Cycling Switzerland

Another reader that I have shamelessly neglected in preference to the day (and usually evening) job this past week is Iain in Deal. He sent the following email;

My Switzerland trip has been booked, well the ferry has been booked I’ll drive down to a friend who stays in Hornussen in the Rhinefelden.

From there he plans to take a combination of Swiss routes 3 and 2.

I’ll probably be spacing this out over 7 days and should be about 500 miles in total.  My friend lives in Hornussen and thought I should pop through Basel to see it and pick up the cycle route out of there towards Andermatt direction.  I’ll plan the cycle route into my Garmin but may deviate from it from time to time.  

Anyway do you have any pointers for me about Switzerland?  I think you took the same route to Andermatt via Lucern.  Can I ask you for a few details of your trip?  I have had a read over your posts to refresh my memory.

My route, as you say, took me along the Swiss Route 3 all the way from Basel to Como. I followed the route most of the time but even in super-efficient Switzerland, I occasionally lost sight of the signposts and just cycled off in the direction I was meant to be going in. Because Switzerland is a country that is channeled through its valleys, very often, even if I knew you were on the wrong road, I was never particularly anxious that I wasn’t going in the right direction. I think I would have noticed if I had somehow hopped over into the next valley as my legs would be shouting at me! The route profiles on the Swiss National Cycling website (that you know about) were excellent and I used them as my main route map. They lacked the detail of the 1:200,000 maps that I had with me but I knew that they would at least send me in the correct direction and were very useful for pacing the days and in helping me decide where to stop.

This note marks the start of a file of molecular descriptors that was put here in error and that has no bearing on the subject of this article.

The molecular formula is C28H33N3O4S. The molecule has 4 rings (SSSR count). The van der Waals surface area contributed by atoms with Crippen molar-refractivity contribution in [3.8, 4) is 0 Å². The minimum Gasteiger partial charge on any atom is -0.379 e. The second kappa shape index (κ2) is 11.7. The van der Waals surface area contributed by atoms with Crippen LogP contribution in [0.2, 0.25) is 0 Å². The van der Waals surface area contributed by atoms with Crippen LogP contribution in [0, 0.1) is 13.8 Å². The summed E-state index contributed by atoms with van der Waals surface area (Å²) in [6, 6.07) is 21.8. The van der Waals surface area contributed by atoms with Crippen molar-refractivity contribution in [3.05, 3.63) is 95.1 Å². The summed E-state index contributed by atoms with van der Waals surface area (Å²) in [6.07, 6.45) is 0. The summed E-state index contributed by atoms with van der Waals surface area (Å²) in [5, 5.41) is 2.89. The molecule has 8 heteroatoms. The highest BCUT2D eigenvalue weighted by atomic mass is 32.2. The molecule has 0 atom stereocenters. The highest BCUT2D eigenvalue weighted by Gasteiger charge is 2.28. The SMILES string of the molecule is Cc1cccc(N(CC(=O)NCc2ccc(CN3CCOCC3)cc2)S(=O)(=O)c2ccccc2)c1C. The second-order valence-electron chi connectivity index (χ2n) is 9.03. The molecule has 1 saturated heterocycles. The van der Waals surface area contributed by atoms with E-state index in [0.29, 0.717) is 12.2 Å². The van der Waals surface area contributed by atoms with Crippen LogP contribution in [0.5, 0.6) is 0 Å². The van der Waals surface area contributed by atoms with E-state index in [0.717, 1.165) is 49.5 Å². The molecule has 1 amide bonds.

My route from (a very wet) Lucern took me around the lake (following route 3) in an anti-clockwise direction. That was all fairly flat. I caught the ferry across the lake as shown in this picture and then headed for Altdorf. I did plan to stay overnight in Altdorf but cycled straight past the place (there were alot of roadworks). When I realised my error I did turn back to try and find the campsite but after checking the weather forecast at the tourist office it was in my best interests to get to Andermatt as soon as I could because the following day was going to be good and wanted to see the view from the top of the mountains as I passed through the Gotthard Pass.

Do you have the details or locations of the campsites you stayed in? Especially Andermatt.

In Andermatt I stayed at the only campsite in the town. It’s not much of a site – a field near the cable car with washing / showering faciltiies in the building that houses the cable car entrance itself – but it has a great view towards the pass in the morning (if it’s a good day of course). To find the site just cycle all the way through the town until you get to the cable car and you’ve found it. The other places I stayed in were all good campsites; Sursee, Lucern, & Bellinzona. They were all easy to find; well-signposted.

Did you find it expensive as it is rumored to be?

Not particularly, in fact I think I found it a little cheaper than I had expected. Camping is a cheap option wherever you go so even though I was paying probably more than elsewhere on the route to Brindisi, it was never excessive. It seemed cheaper than the last time I visited the place overnight which was about 15 years ago. And it’s worth noting that most places seem to accept the Euro. I took some Swiss Francs out of the cashpoint in Basel but I probably could have survived without them.

Were there enough supermarkets etc en route for lunching and snacks?

Plenty; I didn’t starve. Even on Sunday when Switzerland is famous for shutting down I was able to find somewhere – it was a service station – to keep me fuelled.

Is Basel worth a look?

I cycled through quickly on the Sunday morning quite early the morning after the national holiday celebrations which made the place look a bit similar to that Will Smith movie where he is in a deserted New York. I’m sure it has its attractions but you’ll havce to ask someone who spent more than just a couple of hours there.

Any other top Swiss tips?

It was flatter than I expected; everything is channelled into the valleys which makes for some stunning architectural moments with roads, railways, rivers inetrtwined in the valleys. Clearly going over the mountains wasn’t so flat but stunning; well-worth the effort!

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What do you think?